World leaders condemn Easter Sunday bombings that killed more than 200 in Sri Lanka

From the White House to the Vatican, world leaders condemned the string of bombings that killed more than 200 people in Sri Lanka on Easter Sunday as many of the victims were in churches celebrating one of most important holidays in the Christian faith.

Pakistan Prime Minister Imran Khan shared his condolences with the Sri Lankan brethren while strongly condemning the horrific attacks that wounded another 450 people.

"Strongly condemn the horrific terrorist attack in Sri Lanka on Easter Sunday resulting in precious lives lost & hundreds injured. My profound condolences go to our Sri Lankan brethren. Pakistan stands in complete solidarity with Sri Lanka in their hour of grief," he tweeted.

U.S. President Donald Trump offered "heartfelt condolences" to the people of Sri Lanka, pledging that the U.S. stands "ready to help."

The coordinated bombings at eight locations left at least 207 people dead. No group has claimed responsibility for the attack, and at least three suspects have been arrested in connection with the attacks.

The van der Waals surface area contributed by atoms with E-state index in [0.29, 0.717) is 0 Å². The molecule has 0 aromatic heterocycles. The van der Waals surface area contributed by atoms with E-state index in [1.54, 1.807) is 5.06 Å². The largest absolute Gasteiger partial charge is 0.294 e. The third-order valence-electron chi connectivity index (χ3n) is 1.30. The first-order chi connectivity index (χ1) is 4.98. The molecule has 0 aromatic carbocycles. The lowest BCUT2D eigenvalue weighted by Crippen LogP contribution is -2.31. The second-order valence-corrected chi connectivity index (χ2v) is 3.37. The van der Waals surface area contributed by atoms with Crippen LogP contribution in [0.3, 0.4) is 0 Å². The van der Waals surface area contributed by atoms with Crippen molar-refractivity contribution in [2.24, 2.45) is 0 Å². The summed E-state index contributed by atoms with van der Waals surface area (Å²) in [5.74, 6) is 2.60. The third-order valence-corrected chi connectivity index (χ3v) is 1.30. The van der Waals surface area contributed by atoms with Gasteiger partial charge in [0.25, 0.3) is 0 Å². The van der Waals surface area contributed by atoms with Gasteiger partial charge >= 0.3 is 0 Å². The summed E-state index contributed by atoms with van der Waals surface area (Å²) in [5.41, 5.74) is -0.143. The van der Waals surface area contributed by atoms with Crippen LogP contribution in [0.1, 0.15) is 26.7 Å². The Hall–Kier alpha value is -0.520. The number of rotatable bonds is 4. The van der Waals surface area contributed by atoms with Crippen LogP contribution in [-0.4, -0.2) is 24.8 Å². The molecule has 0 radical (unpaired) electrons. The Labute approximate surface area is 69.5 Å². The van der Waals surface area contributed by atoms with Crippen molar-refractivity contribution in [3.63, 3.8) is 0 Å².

The outpouring of support came from all over the world.

Prime Minister of India Chowkidar Narendra Modi tweeted: "There is no place for such barbarism in our region," adding that "India stands in solidarity with the people of Sri Lanka."

Pope Francis expressed "sadness" over the attacks while delivering his Easter Sunday Mass at the Vatican and prayed for those who were killed and injured.

Former U.S. President Barack Obama described the series of coordinated bombings as an "attack on humanity."

"On a day devoted to love, redemption, and renewal, we pray for the victims and stand with the people of Sri Lanka," Obama tweeted.

British Prime Minister Theresa May described the attacks as "truly appalling" and urged people to "stand together to make sure that no one should ever have to practise their faith in fear."

French President Emmanuel Macron tweeted that he is "deeply saddened" by the attacks.

Jean-Claude Juncker, president of the European Commission, expressed the "horror and sadness" he felt upon learning of the bombings, three of which occurred at Christian churches.

The press office for Nigerian President Muhammadu Buhari tweeted that the president "urges the authorities not to spare the wicked elements behind these mischievous attacks."

Speaker of the House Nancy Pelosi said the "heartbreaking" attacks come at the time when Sri Lanka "has worked hard to build a common future after years of war."

New York Gov. Andrew Cuomo directed state police to increase patrols around churches and houses of worship. During a press conference, New York's Cardinal Timothy Dolan commended the "brave" worshippers who attended mass on Easter Sunday despite the threats.

"These are the ones that give us hope," Dolan said.
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